Prior to our visit to Abu Simbel, we had two big driving days in our itinerary: a huge day trip to Dendera and Abydos from Luxor and a day of driving in between Luxor and Aswan. The thought of spending another day in a car did not sound very appealing.

Going by plane is only one hour faster than traveling by land, but for us, it was a very nice break from land travel. Plus, we were back at our hotel just after 2 pm and the entire day was a nice, leisurely day.

What to Expect on a Visit to Abu Simbel

Getting to the Temple Complex

If you arrive to Abu Simbel by land, you will be dropped off at the temple complex.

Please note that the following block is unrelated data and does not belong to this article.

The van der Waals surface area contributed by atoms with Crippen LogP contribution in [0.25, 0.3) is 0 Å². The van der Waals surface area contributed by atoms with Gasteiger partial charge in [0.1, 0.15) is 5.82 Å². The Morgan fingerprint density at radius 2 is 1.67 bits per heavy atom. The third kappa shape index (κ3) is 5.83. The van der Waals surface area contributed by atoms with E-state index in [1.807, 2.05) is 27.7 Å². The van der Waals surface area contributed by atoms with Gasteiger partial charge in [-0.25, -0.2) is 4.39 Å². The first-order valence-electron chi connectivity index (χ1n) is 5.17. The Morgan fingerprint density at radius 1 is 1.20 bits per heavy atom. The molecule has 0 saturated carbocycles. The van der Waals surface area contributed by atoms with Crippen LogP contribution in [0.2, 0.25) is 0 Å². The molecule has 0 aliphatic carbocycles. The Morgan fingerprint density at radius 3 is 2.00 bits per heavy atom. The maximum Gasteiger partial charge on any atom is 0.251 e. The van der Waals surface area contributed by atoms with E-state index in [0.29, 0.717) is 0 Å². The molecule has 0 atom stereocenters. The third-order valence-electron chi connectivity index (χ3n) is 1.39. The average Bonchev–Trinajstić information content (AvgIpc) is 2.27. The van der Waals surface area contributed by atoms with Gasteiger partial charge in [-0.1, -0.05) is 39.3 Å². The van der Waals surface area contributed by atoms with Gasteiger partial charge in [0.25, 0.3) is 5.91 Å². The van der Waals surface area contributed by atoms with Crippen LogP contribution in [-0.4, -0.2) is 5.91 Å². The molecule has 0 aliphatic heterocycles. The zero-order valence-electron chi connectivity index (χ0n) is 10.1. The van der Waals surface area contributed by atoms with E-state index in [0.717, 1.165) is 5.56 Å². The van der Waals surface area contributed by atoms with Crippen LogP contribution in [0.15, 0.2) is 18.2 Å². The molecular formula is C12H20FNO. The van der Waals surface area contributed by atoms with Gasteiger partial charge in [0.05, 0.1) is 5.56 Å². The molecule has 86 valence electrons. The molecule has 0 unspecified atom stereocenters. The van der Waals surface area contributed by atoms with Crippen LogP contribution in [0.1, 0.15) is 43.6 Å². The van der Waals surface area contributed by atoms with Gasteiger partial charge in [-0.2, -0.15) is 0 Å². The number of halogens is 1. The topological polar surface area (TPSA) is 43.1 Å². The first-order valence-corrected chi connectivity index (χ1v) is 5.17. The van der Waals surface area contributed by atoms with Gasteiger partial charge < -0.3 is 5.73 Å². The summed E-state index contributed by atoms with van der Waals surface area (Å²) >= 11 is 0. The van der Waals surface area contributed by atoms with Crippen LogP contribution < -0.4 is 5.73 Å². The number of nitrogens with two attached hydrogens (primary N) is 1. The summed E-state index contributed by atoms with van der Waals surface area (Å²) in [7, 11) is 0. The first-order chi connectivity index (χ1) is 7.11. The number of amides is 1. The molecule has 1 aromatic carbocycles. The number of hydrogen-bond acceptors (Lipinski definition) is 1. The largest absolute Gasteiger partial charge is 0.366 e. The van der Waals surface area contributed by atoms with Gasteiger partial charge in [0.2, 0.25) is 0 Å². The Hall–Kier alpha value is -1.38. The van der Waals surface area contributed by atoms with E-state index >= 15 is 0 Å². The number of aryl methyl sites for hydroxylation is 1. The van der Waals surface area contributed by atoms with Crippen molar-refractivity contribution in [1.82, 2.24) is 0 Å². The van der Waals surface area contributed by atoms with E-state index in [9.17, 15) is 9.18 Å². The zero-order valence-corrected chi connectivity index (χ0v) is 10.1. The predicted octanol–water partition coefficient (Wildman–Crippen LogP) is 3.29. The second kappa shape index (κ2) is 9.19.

If you arrive by airplane, there is an Egypt Air shuttle bus that, for whatever reason, has the title “Happy Year Transport” painted on the side of the bus. This is a free shuttle bus, although the driver might ask you for a tip.

Shuttle Bus

When you exit the airport, there will be numerous taxi drivers offering to drive you the very short distance to the Abu Simbel temple complex. Simply say “no thank you” and board the shuttle bus.

It takes five minutes to drive to the temple complex. When you exit the bus, ask the driver what time the bus leaves to go back to the airport.

You will exit the bus in a small, crowded parking lot. You will see Lake Nasser in one direction and then a series of small buildings in another direction. Walk towards the small buildings.

Abu Simbel Cafe